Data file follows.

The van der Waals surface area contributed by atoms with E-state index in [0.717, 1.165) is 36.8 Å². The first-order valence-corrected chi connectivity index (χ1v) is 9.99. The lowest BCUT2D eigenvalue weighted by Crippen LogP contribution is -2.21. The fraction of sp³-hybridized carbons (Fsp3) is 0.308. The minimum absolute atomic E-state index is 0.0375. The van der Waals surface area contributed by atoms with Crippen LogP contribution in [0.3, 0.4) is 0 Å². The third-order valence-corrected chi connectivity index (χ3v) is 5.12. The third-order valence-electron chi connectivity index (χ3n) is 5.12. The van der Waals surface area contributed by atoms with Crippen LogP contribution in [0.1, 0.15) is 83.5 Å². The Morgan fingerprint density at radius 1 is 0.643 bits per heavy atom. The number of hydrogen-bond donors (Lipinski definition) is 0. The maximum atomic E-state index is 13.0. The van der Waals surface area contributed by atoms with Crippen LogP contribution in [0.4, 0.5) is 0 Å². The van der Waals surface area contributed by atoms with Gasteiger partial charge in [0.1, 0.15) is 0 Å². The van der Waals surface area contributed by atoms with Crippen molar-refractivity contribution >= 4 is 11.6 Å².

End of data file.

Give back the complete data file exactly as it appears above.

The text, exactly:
The van der Waals surface area contributed by atoms with E-state index in [0.717, 1.165) is 36.8 Å². The first-order valence-corrected chi connectivity index (χ1v) is 9.99. The lowest BCUT2D eigenvalue weighted by Crippen LogP contribution is -2.21. The fraction of sp³-hybridized carbons (Fsp3) is 0.308. The minimum absolute atomic E-state index is 0.0375. The van der Waals surface area contributed by atoms with Crippen LogP contribution in [0.3, 0.4) is 0 Å². The third-order valence-corrected chi connectivity index (χ3v) is 5.12. The third-order valence-electron chi connectivity index (χ3n) is 5.12. The van der Waals surface area contributed by atoms with Crippen LogP contribution in [0.1, 0.15) is 83.5 Å². The Morgan fingerprint density at radius 1 is 0.643 bits per heavy atom. The number of hydrogen-bond donors (Lipinski definition) is 0. The maximum atomic E-state index is 13.0. The van der Waals surface area contributed by atoms with Crippen LogP contribution in [0.4, 0.5) is 0 Å². The van der Waals surface area contributed by atoms with Gasteiger partial charge in [0.1, 0.15) is 0 Å². The van der Waals surface area contributed by atoms with Crippen molar-refractivity contribution >= 4 is 11.6 Å².